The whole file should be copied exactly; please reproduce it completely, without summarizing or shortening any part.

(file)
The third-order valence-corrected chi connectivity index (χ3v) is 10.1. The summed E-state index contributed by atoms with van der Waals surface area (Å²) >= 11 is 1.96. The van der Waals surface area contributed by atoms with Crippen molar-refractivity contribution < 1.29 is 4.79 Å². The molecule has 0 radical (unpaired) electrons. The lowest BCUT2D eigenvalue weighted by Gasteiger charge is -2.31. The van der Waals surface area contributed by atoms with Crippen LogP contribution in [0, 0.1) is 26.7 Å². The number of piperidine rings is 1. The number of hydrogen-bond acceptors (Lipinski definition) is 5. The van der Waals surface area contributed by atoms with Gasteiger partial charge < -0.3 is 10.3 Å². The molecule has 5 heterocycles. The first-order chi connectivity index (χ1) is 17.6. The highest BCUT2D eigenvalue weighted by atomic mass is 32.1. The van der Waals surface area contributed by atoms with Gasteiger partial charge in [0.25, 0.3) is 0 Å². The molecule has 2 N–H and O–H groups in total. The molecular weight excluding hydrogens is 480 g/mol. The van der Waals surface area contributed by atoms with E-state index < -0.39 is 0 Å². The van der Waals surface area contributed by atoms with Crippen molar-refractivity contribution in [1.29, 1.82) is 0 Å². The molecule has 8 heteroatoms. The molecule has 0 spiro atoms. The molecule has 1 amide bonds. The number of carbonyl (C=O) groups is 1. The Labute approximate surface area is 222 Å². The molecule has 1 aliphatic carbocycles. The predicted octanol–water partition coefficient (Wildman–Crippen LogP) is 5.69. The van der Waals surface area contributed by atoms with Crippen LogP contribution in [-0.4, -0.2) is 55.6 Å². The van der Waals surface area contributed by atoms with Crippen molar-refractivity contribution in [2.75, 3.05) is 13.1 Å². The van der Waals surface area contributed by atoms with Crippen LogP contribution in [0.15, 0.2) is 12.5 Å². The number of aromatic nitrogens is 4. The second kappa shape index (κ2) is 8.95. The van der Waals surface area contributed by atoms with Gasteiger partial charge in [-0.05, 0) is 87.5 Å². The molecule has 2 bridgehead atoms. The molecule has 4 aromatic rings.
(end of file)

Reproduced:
The third-order valence-corrected chi connectivity index (χ3v) is 10.1. The summed E-state index contributed by atoms with van der Waals surface area (Å²) >= 11 is 1.96. The van der Waals surface area contributed by atoms with Crippen molar-refractivity contribution < 1.29 is 4.79 Å². The molecule has 0 radical (unpaired) electrons. The lowest BCUT2D eigenvalue weighted by Gasteiger charge is -2.31. The van der Waals surface area contributed by atoms with Crippen LogP contribution in [0, 0.1) is 26.7 Å². The number of piperidine rings is 1. The number of hydrogen-bond acceptors (Lipinski definition) is 5. The van der Waals surface area contributed by atoms with Gasteiger partial charge < -0.3 is 10.3 Å². The molecule has 5 heterocycles. The first-order chi connectivity index (χ1) is 17.6. The highest BCUT2D eigenvalue weighted by atomic mass is 32.1. The van der Waals surface area contributed by atoms with Gasteiger partial charge in [0.25, 0.3) is 0 Å². The molecule has 2 N–H and O–H groups in total. The molecular weight excluding hydrogens is 480 g/mol. The van der Waals surface area contributed by atoms with E-state index < -0.39 is 0 Å². The van der Waals surface area contributed by atoms with Crippen molar-refractivity contribution in [1.29, 1.82) is 0 Å². The molecule has 8 heteroatoms. The molecule has 0 spiro atoms. The molecule has 1 amide bonds. The number of carbonyl (C=O) groups is 1. The Labute approximate surface area is 222 Å². The molecule has 1 aliphatic carbocycles. The predicted octanol–water partition coefficient (Wildman–Crippen LogP) is 5.69. The van der Waals surface area contributed by atoms with Crippen LogP contribution in [-0.4, -0.2) is 55.6 Å². The van der Waals surface area contributed by atoms with Crippen molar-refractivity contribution in [2.75, 3.05) is 13.1 Å². The van der Waals surface area contributed by atoms with Crippen LogP contribution in [0.15, 0.2) is 12.5 Å². The number of aromatic nitrogens is 4. The second kappa shape index (κ2) is 8.95. The van der Waals surface area contributed by atoms with Gasteiger partial charge in [-0.05, 0) is 87.5 Å². The molecule has 2 bridgehead atoms. The molecule has 4 aromatic rings.